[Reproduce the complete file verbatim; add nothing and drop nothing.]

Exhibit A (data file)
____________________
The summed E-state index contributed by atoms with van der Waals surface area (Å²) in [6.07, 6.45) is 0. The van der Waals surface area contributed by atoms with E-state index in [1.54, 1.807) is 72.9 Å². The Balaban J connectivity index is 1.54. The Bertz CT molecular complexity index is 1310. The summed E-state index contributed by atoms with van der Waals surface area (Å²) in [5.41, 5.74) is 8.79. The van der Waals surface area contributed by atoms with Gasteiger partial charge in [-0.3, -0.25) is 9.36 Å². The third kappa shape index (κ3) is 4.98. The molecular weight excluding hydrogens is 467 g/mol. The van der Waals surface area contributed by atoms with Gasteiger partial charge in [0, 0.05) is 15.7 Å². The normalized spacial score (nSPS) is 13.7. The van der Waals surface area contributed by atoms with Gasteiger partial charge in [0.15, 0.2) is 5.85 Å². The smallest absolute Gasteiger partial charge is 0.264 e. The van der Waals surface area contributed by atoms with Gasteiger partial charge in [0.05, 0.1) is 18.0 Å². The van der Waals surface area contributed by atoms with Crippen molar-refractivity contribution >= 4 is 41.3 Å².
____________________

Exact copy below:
The summed E-state index contributed by atoms with van der Waals surface area (Å²) in [6.07, 6.45) is 0. The van der Waals surface area contributed by atoms with E-state index in [1.54, 1.807) is 72.9 Å². The Balaban J connectivity index is 1.54. The Bertz CT molecular complexity index is 1310. The summed E-state index contributed by atoms with van der Waals surface area (Å²) in [5.41, 5.74) is 8.79. The van der Waals surface area contributed by atoms with Gasteiger partial charge in [-0.3, -0.25) is 9.36 Å². The third kappa shape index (κ3) is 4.98. The molecular weight excluding hydrogens is 467 g/mol. The van der Waals surface area contributed by atoms with Gasteiger partial charge in [0, 0.05) is 15.7 Å². The normalized spacial score (nSPS) is 13.7. The van der Waals surface area contributed by atoms with Gasteiger partial charge in [0.15, 0.2) is 5.85 Å². The smallest absolute Gasteiger partial charge is 0.264 e. The van der Waals surface area contributed by atoms with Gasteiger partial charge in [0.05, 0.1) is 18.0 Å². The van der Waals surface area contributed by atoms with Crippen molar-refractivity contribution >= 4 is 41.3 Å².